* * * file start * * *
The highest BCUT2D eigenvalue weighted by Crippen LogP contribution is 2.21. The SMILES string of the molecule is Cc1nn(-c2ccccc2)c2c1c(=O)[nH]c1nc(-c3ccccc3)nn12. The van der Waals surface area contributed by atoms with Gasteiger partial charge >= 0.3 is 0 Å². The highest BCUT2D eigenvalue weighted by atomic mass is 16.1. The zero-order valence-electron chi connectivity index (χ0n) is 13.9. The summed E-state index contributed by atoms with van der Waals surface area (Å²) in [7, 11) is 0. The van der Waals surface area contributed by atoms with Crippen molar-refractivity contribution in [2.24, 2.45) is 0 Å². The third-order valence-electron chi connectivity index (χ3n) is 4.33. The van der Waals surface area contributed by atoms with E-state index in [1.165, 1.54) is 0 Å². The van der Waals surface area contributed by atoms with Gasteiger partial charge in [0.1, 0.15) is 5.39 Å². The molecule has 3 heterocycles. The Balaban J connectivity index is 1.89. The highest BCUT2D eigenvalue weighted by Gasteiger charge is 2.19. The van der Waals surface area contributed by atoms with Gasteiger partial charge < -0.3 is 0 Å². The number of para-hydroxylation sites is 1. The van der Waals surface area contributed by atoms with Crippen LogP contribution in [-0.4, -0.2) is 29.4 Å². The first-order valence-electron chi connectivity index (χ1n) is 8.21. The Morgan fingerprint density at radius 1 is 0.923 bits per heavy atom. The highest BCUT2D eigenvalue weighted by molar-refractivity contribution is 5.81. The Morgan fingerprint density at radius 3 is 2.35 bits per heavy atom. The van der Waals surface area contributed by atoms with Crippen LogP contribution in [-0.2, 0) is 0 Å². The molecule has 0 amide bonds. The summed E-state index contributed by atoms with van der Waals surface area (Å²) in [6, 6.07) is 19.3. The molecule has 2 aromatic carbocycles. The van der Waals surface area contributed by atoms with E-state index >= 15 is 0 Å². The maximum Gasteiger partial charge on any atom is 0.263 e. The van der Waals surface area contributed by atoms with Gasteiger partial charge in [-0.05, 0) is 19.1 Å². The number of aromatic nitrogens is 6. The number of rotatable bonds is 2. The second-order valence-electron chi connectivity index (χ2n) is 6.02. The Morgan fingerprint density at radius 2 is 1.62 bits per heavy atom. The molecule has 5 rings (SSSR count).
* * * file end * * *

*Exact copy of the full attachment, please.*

The highest BCUT2D eigenvalue weighted by Crippen LogP contribution is 2.21. The SMILES string of the molecule is Cc1nn(-c2ccccc2)c2c1c(=O)[nH]c1nc(-c3ccccc3)nn12. The van der Waals surface area contributed by atoms with Gasteiger partial charge >= 0.3 is 0 Å². The highest BCUT2D eigenvalue weighted by atomic mass is 16.1. The zero-order valence-electron chi connectivity index (χ0n) is 13.9. The summed E-state index contributed by atoms with van der Waals surface area (Å²) in [7, 11) is 0. The van der Waals surface area contributed by atoms with Crippen molar-refractivity contribution in [2.24, 2.45) is 0 Å². The third-order valence-electron chi connectivity index (χ3n) is 4.33. The van der Waals surface area contributed by atoms with E-state index in [1.165, 1.54) is 0 Å². The van der Waals surface area contributed by atoms with Gasteiger partial charge in [0.1, 0.15) is 5.39 Å². The molecule has 3 heterocycles. The Balaban J connectivity index is 1.89. The highest BCUT2D eigenvalue weighted by Gasteiger charge is 2.19. The van der Waals surface area contributed by atoms with Gasteiger partial charge < -0.3 is 0 Å². The number of para-hydroxylation sites is 1. The van der Waals surface area contributed by atoms with Crippen LogP contribution in [-0.4, -0.2) is 29.4 Å². The first-order valence-electron chi connectivity index (χ1n) is 8.21. The Morgan fingerprint density at radius 1 is 0.923 bits per heavy atom. The highest BCUT2D eigenvalue weighted by molar-refractivity contribution is 5.81. The Morgan fingerprint density at radius 3 is 2.35 bits per heavy atom. The van der Waals surface area contributed by atoms with Crippen LogP contribution in [-0.2, 0) is 0 Å². The molecule has 0 amide bonds. The summed E-state index contributed by atoms with van der Waals surface area (Å²) in [6, 6.07) is 19.3. The molecule has 2 aromatic carbocycles. The van der Waals surface area contributed by atoms with E-state index >= 15 is 0 Å². The maximum Gasteiger partial charge on any atom is 0.263 e. The van der Waals surface area contributed by atoms with Gasteiger partial charge in [-0.05, 0) is 19.1 Å². The number of aromatic nitrogens is 6. The number of rotatable bonds is 2. The second-order valence-electron chi connectivity index (χ2n) is 6.02. The Morgan fingerprint density at radius 2 is 1.62 bits per heavy atom. The molecule has 5 rings (SSSR count).